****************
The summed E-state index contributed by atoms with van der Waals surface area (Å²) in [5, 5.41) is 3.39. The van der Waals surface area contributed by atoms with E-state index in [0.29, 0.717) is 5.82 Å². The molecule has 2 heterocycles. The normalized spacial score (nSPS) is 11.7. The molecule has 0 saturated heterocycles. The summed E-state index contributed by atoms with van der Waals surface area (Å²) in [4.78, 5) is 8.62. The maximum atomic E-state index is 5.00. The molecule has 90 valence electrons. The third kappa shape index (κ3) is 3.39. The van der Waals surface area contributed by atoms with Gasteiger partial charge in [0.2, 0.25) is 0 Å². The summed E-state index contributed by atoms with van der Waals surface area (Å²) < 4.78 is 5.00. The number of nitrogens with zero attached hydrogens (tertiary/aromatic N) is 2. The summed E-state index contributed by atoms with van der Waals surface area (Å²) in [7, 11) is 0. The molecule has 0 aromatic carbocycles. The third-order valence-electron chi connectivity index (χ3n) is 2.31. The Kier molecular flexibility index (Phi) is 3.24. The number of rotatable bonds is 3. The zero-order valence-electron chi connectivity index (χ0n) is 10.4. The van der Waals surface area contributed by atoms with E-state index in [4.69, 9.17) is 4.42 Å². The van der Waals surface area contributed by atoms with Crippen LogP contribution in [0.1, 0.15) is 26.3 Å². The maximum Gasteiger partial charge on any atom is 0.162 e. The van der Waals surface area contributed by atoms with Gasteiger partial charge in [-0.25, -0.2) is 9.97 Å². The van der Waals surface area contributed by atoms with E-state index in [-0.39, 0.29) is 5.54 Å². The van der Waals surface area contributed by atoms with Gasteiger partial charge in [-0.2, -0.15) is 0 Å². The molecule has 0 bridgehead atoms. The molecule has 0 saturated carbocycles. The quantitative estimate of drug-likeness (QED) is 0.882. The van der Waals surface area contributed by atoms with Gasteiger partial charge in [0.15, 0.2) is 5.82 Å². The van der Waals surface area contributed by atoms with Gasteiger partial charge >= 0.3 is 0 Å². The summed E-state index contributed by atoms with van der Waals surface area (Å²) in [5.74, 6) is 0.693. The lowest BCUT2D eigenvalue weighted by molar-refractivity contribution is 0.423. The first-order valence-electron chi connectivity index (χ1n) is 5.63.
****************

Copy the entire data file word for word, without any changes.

The summed E-state index contributed by atoms with van der Waals surface area (Å²) in [5, 5.41) is 3.39. The van der Waals surface area contributed by atoms with E-state index in [0.29, 0.717) is 5.82 Å². The molecule has 2 heterocycles. The normalized spacial score (nSPS) is 11.7. The molecule has 0 saturated heterocycles. The summed E-state index contributed by atoms with van der Waals surface area (Å²) in [4.78, 5) is 8.62. The maximum atomic E-state index is 5.00. The molecule has 90 valence electrons. The third kappa shape index (κ3) is 3.39. The van der Waals surface area contributed by atoms with Gasteiger partial charge in [0.2, 0.25) is 0 Å². The summed E-state index contributed by atoms with van der Waals surface area (Å²) < 4.78 is 5.00. The number of nitrogens with zero attached hydrogens (tertiary/aromatic N) is 2. The summed E-state index contributed by atoms with van der Waals surface area (Å²) in [7, 11) is 0. The molecule has 0 aromatic carbocycles. The third-order valence-electron chi connectivity index (χ3n) is 2.31. The Kier molecular flexibility index (Phi) is 3.24. The number of rotatable bonds is 3. The zero-order valence-electron chi connectivity index (χ0n) is 10.4. The van der Waals surface area contributed by atoms with E-state index in [4.69, 9.17) is 4.42 Å². The van der Waals surface area contributed by atoms with Crippen LogP contribution in [0.1, 0.15) is 26.3 Å². The maximum Gasteiger partial charge on any atom is 0.162 e. The van der Waals surface area contributed by atoms with Gasteiger partial charge in [-0.25, -0.2) is 9.97 Å². The van der Waals surface area contributed by atoms with E-state index in [-0.39, 0.29) is 5.54 Å². The van der Waals surface area contributed by atoms with Gasteiger partial charge in [-0.2, -0.15) is 0 Å². The molecule has 0 bridgehead atoms. The molecule has 0 saturated carbocycles. The quantitative estimate of drug-likeness (QED) is 0.882. The van der Waals surface area contributed by atoms with Gasteiger partial charge in [0.15, 0.2) is 5.82 Å². The van der Waals surface area contributed by atoms with Gasteiger partial charge >= 0.3 is 0 Å². The summed E-state index contributed by atoms with van der Waals surface area (Å²) in [5.74, 6) is 0.693. The lowest BCUT2D eigenvalue weighted by molar-refractivity contribution is 0.423. The first-order valence-electron chi connectivity index (χ1n) is 5.63.